Writers who succeed are those who persevere through first drafts that feels like pushing jelly uphill; refuse to take second-best for the multiple re-writes; do the spit and polish at the end; then cope with rejection letters, and re-write and edit again.
I’m polishing off a junior fiction novel I started writing in 2003 – wrote the first draft in a leather journal with gilt-edged pages and smooth, smooth blue-lined paper, and dated it, that’s why I know it was so long ago. (It was such a pleasure writing in a beautiful journal the first-draft stopped being a chore.)
Other stories have been written in those six years and accepted for publication since then, but this one is dear to my heart.
It’s a story that required research, imagination and a love of the English language – particularly the works of Shakespeare. It also needed a huge dose of PATIENCE and PERSEVERANCE.
Not that it’s an easy thing, this perseverance game!
I wrote a blog last year about coping with writing doldrums – thought it might be worth rehashing as a boost for anyone with a story that is getting nowhere fast.
One of my survival tactics when writing novels is to read an extract from the biography of Katsushika Hokusai, brilliant artist and Japanese master of the ukiyo-e, the woodcut print. You would’ve seen copies of his famous works from Thirty-six views of Mt Fuji – they’ve featured in advertisements and fabric designs. Hokusai was born in Edo (Tokyo) in 1760 and died at the age of 88, in 1849. His most famous work is considered to be The Great Wave off Kanagawa.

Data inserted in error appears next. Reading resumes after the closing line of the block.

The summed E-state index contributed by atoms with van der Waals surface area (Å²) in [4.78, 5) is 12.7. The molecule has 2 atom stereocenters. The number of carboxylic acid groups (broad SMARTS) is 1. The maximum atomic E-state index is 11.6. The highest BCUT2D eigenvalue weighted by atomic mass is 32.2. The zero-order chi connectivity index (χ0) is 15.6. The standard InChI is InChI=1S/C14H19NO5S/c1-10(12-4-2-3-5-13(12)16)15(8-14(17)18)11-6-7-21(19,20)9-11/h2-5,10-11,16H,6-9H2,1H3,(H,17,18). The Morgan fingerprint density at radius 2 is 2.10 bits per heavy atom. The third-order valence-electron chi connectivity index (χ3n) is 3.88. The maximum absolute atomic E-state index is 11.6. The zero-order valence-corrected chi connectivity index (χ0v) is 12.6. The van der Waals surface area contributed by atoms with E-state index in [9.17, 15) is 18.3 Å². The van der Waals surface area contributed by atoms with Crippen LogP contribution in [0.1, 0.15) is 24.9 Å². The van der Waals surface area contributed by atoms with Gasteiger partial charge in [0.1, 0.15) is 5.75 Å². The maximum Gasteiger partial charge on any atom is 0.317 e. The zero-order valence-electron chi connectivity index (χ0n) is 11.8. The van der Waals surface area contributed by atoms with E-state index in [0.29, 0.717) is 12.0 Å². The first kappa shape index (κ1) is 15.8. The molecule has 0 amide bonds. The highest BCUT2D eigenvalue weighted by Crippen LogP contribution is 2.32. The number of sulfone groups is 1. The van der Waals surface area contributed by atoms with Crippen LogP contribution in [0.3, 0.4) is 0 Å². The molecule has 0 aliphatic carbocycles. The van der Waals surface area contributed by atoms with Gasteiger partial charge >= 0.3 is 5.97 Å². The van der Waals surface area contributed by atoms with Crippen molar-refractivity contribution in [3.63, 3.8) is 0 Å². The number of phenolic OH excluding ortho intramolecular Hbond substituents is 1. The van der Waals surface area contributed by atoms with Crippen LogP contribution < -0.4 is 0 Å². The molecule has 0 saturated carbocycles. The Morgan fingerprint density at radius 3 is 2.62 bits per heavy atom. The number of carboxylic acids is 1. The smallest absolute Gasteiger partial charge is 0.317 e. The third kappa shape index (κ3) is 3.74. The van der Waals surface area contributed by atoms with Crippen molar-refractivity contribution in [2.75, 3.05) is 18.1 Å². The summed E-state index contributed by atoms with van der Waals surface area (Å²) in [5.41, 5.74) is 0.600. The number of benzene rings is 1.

Japanese woodcut printmaking is a labourious, time-consuming procedure of carving in stages into a cherry wood board before printing and reprinting on the same piece of paper – yes, you do require patience.
Hokusai was a man obsessed with printmaking. He even took the art name of Gakyo-rojin at one stage which translates old man mad with painting. Which makes his attitude to perseverance all that more remarkable.
This is what he wrote in his autobiography, probably with tongue planted in cheek as he had a little dig at himself:
From the age of five I have had a mania for sketching the forms of things. From about the age of fifty I produced a number of designs, yet of all I drew prior to the age of seventy there is truly nothing of great note.
At the age of seventy-two I finally apprehended something of the true quality of birds, animals, insects, fish and of the vital nature of grasses and trees.
Therefore, at eighty I shall have made some progress, at ninety I shall have penetrated even further the deeper meaning of things, at one hundred I shall have become truly marvelous, and at one hundred and ten, each dot, each line shall surely possess a life of its own.
I only beg that gentlemen of sufficiently long life take care to note the truth of my words.
You can see how this puts frustrating writing moments into a much clearer perspective. Attitude is all important.
Like everyone else I go through the frustrations of rejections. But it is true, persevere with re-writing and submitting and eventually they stop being one-line or one paragraph dismissals. Instead, they return with letters suggesting possible problems or an editor’s positive encouragement.
Not that I’d ever give up doing what I love most anyway!